Entering the 2013-14 season, all 30 NHL franchises face a rapidly changing landscape around the league.
The new four-division format is set to debut this fall. Every team will now encounter at least two new division rivals as they vie for one of their group's three guaranteed playoff spots.
The NHL hierarchy of franchises is also due for a massive mix-up. Supplemented by an incredibly strong draft class and blockbuster-laden offseason, many clubs could defy expectations over their lengthy 82-game campaigns.
As October 1's opening day inches closer, each team is tasked with sorting out their new division and predicting the fates of their new foes. Which squads will draw attention as preseason favorites? Which franchises could become unexpected contenders? Which clubs could struggle to climb out of the basement?
Our predictions for the most prominent favorites, dark horses and longshots in each new division fall on the coming slides.
Despite their shocking disaster in the 2013 Eastern Conference Finals, the Pittsburgh Penguins remain arguably the NHL's most talented team on paper.
Global superstars Sidney Crosby, Evgeni Malkin and James Neal will return on offense, while new addition Rob Scuderi and rising prospect Simon Despres join Kris Letang and Paul Martin on an underrated defensive unit.
Moreover, for all of Marc-Andre Fleury's playoff struggles, he's still posted a regular season GAA below 2.40 for three consecutive years.
There's no reason not to pencil in Pittsburgh as the favorite for the first-ever Metropolitan Division title.
The Carolina Hurricanes were the only team to finish with two of the league's top 25 point-scorers and a third player among the league's top 10 goal-scorers.
Before the injury bug took down Cam Ward, Joni Pitkanen and Jeff Skinner, the 'Canes sat third in the Eastern Conference at 15-9-1 one game past the season's midway point.
Not only will all of Carolina's stars return in healthy form this autumn, but former top-15 picks Elias Lindholm and Ryan Murphy, along with newcomers Andrej Sekera, Anton Khudobin, Mike Komisarek, Nathan Gerbe and Aaron Palushaj should help solve the team's depth issues.
The Hurricanes' offensive dynasty, spearheaded by the trio of Eric Staal, Alexander Semin and Jiri Tlusty, could easily push the 'Canes into playoff status in 2013-14.
In their last full season (and last playoff appearance) in 2011-12, the New Jersey Devils' top three goal-scorers were Ilya Kovalchuk, Zach Parise and David Clarkson.
All three have since left the team.
The Devils also sacrificed a top-10 pick to trade for up-and-coming goaltender Cory Schneider—but, with Martin Brodeur still holding the starting job for the final season of his career, Schneider shouldn't help them much in the short term.
Don't expect a 41-year-old Jaromir Jagr (who hasn't hit the 20-goal milestone since 2008) to help the Devils finish anywhere other than eighth in the Metropolitan Division.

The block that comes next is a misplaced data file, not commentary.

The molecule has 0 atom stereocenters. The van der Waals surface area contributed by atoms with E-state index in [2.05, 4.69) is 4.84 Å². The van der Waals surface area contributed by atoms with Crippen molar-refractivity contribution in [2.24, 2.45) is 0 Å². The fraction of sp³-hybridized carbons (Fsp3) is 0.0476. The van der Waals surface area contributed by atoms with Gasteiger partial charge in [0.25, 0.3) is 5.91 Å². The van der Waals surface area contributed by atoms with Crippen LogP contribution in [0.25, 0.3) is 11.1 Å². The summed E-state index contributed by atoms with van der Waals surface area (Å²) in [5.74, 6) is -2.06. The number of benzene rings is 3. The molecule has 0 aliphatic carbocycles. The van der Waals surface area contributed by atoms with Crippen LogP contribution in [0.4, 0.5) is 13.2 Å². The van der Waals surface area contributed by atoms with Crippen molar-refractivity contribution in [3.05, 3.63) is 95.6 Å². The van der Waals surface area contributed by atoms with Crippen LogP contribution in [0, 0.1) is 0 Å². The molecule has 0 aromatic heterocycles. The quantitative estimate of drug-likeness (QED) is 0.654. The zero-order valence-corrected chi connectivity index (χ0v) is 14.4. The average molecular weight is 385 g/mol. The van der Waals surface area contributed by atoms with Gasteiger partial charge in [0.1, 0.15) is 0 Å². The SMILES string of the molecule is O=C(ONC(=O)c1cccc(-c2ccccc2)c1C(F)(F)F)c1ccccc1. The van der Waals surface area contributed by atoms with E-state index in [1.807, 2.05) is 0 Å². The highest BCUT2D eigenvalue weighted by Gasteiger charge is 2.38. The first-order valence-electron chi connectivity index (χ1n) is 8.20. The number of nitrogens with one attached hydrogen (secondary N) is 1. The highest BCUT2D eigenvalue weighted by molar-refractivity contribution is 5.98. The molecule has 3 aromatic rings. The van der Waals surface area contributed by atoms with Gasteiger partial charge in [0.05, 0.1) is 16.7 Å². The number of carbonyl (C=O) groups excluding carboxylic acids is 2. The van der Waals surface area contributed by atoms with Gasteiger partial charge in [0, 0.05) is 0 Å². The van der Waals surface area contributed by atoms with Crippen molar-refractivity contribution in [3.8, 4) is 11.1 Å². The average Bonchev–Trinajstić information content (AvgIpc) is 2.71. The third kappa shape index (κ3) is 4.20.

Falling just two wins short of their second Stanley Cup championship in four seasons, the Boston Bruins put forth another dominant campaign in 2013.
Their division opponents will be decidedly tougher this time around; the revamped Detroit Red Wings are moving over to the East and the young, flashy Ottawa Senators have another valuable year of experience (and Bobby Ryan, too).
So far, though, no other team in the new Atlantic Division has been able to replicate the Bruins' perennial late-season dominance of recent years.
The brutally aggressive style exercised by Boston cornerstones Patrice Bergeron, David Krejci, Milan Lucic, Zdeno Chara and Dennis Seidenberg—along with unheralded new acquisition Loui Eriksson, a three-time 70-point producer—is unparelled around the East.
The Tampa Bay Lightning may have finally found the solution to their goaltending woes.
Ben Bishop excelled in the Bolts' net after his midseason arrival, posting a stellar .917 save percentage behind a porous defense that ranked 26th in the NHL. The 26-year-old, a 6'7", 214-pound hulk of a netminder, adeptly outshone incumbent starter Anders Lindback and enters September's training camp as the projected No. 1.
With the constant cascade of goals against hopefully halted at last, Tampa Bay's incredibly dynamic offense—one that flaunts the league's defending No. 1 and 2 scorers (Martin St. Louis and Steven Stamkos, repectively) and third overall selection Jonathan Drouin—should have the chance to shine.
Don't write off the explosive Lightning from a playoff appearance next spring.
Early last season, the Buffalo Sabres' first-line trio of Thomas Vanek, Jason Pominville and Cody Hodgson was stealing headlines across the continent.
The trade deadline exchange that sent Pominville to Minnesota broke up one-third of that deadly trio.
Now, Hodgson, a restricted free agent, is playing serious hardball in his contract negotations.